The IT Liberation Movement - an IT Renaissance
[Update: At the DOES15 conference, I think George Spafford finally nailed the name of this for me: an IT Renaissance ]
This industry has so over-used superlatives that most no longer have any impact or meaning. But this is genuinely a big paradigm shift in IT. For years I've seen its shadow, seen it moving in the distance, seen the effects, the symptoms; tried to define it, to put my finger on it. I remember saying something to this effect when discussing the big picture of IT with Fatima Cabral at PINK15 and feeeling frustrated that I couldn't put it in more concrete terms for her.
Then I used the word "liberation" in my Multi-speed IT post. This clicked: it resonates with me as the best defining word (so far).
We talked about it on the ITSM Global Podcast:
All of the following phenomena are interesting in their own right, but even more interesting if you see them as surface manifestations of something deeper and more fundamental, a single shift in the way the world thinks about IT:
- ...and Anti-fragile
- ...and of course The Phoenix Project
- Shadow IT
- Dark IT
- The Quantum Age of IT
- Social media
- Independent user forums
- The insolent millennials
- Calls for Slow Business and Slow IT - take it easier on people
- My Standard+Case approach which is part of...
- The empowerment of the knowledge worker
- The increasing emphasis on cultural change
- Gene Kim's "humane IT"
- shedding IT cynicism - Agile niceness and integrity
- [what else?]
I called this the IT Liberation Movement because that seemed a catchy name. It is not a movement yet in the sense that those pieces are only just beginning to link up, there isn't a conscious confederation of all the groups. It is a movement in the sense of a tectonic shift, a gradual change in the way we think.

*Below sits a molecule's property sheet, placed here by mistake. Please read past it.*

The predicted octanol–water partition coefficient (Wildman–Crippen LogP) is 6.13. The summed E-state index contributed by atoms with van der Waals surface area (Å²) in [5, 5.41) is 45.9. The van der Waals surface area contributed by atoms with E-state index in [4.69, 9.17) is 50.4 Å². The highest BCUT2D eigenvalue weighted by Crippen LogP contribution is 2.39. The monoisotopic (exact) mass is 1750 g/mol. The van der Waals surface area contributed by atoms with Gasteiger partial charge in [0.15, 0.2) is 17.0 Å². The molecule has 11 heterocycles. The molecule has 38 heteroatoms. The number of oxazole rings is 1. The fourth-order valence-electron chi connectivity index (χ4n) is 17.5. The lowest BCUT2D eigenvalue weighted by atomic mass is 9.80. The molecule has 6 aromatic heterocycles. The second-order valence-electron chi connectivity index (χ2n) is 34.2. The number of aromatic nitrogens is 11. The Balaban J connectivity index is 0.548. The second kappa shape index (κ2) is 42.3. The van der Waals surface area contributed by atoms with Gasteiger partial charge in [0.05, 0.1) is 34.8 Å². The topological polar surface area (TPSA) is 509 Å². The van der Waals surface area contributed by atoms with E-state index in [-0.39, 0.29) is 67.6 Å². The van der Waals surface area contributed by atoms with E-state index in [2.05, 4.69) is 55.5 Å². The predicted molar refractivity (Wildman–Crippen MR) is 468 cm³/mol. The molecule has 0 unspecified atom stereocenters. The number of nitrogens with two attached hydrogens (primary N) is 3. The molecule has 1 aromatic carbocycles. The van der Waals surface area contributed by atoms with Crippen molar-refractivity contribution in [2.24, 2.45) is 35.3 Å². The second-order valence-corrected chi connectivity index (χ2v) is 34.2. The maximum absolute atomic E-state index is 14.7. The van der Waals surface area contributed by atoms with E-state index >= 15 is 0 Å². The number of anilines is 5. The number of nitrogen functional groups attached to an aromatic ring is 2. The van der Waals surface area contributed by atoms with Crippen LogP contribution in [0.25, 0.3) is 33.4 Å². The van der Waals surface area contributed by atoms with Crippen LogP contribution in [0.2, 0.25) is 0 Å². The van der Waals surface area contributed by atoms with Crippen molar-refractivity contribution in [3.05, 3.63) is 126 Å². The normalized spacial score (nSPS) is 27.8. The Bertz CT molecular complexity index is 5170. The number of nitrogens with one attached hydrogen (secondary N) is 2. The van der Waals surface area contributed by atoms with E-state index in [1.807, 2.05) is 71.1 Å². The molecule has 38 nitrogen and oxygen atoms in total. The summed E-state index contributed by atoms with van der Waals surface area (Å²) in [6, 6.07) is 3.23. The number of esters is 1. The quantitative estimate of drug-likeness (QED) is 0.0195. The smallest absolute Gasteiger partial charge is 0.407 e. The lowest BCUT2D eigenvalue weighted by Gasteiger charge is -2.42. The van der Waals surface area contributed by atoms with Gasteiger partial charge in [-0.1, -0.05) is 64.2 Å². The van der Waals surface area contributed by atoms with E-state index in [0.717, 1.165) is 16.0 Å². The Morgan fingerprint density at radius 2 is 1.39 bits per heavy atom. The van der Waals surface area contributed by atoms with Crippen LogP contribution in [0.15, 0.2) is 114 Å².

This is the IT Liberation Movement: liberating people from process and technology; the understanding that people deserve to be respected and empowered; the shift from control to facilitation.
It is not some hippy anarchist movement (mostly). It's not the "Cowboys and Acrobats" I railed against years ago. It doesn't mean no process, no control, no risk management. We still need those. We still need to maintain the balance of "To protect and Serve".
It means a new emphasis on the rest of IT, beyond those standardised areas we can control within a defined process. It means liberation from constraint, from rigidity, from cumbersome complexity. It means a focus on the humanity of IT, on behaviour and culture, on beliefs.
That's a bit waffly. I need to write and talk more to better define this thing. Is "liberation" a defining word? What does the big shift mean to you? Help me out in the comments below...
Presented at Pink Elephant IT Service Management Conference 2016: